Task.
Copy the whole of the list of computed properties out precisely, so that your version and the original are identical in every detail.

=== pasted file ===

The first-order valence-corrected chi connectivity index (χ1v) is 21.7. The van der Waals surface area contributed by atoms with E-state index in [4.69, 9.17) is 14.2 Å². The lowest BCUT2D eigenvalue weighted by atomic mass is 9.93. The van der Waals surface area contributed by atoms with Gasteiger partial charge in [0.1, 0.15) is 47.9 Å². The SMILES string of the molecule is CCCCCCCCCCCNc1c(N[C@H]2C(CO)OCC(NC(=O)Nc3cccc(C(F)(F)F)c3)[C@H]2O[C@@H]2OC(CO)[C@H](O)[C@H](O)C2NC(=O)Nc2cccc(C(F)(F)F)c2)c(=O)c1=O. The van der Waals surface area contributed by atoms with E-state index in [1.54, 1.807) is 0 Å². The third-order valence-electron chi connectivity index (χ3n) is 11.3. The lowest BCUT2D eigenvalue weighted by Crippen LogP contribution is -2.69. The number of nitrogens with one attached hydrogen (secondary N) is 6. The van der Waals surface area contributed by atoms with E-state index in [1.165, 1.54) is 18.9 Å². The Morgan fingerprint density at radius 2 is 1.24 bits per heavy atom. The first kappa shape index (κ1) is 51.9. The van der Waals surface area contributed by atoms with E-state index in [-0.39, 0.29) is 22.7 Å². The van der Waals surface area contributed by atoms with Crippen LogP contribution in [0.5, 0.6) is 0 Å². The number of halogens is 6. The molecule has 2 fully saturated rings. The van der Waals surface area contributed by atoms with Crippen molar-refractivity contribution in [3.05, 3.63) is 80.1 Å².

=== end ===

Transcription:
The first-order valence-corrected chi connectivity index (χ1v) is 21.7. The van der Waals surface area contributed by atoms with E-state index in [4.69, 9.17) is 14.2 Å². The lowest BCUT2D eigenvalue weighted by atomic mass is 9.93. The van der Waals surface area contributed by atoms with Gasteiger partial charge in [0.1, 0.15) is 47.9 Å². The SMILES string of the molecule is CCCCCCCCCCCNc1c(N[C@H]2C(CO)OCC(NC(=O)Nc3cccc(C(F)(F)F)c3)[C@H]2O[C@@H]2OC(CO)[C@H](O)[C@H](O)C2NC(=O)Nc2cccc(C(F)(F)F)c2)c(=O)c1=O. The van der Waals surface area contributed by atoms with E-state index in [1.54, 1.807) is 0 Å². The third-order valence-electron chi connectivity index (χ3n) is 11.3. The lowest BCUT2D eigenvalue weighted by Crippen LogP contribution is -2.69. The number of nitrogens with one attached hydrogen (secondary N) is 6. The van der Waals surface area contributed by atoms with E-state index in [1.165, 1.54) is 18.9 Å². The Morgan fingerprint density at radius 2 is 1.24 bits per heavy atom. The first kappa shape index (κ1) is 51.9. The van der Waals surface area contributed by atoms with E-state index in [-0.39, 0.29) is 22.7 Å². The van der Waals surface area contributed by atoms with Crippen LogP contribution in [0.5, 0.6) is 0 Å². The number of halogens is 6. The molecule has 2 fully saturated rings. The van der Waals surface area contributed by atoms with Crippen molar-refractivity contribution in [3.05, 3.63) is 80.1 Å².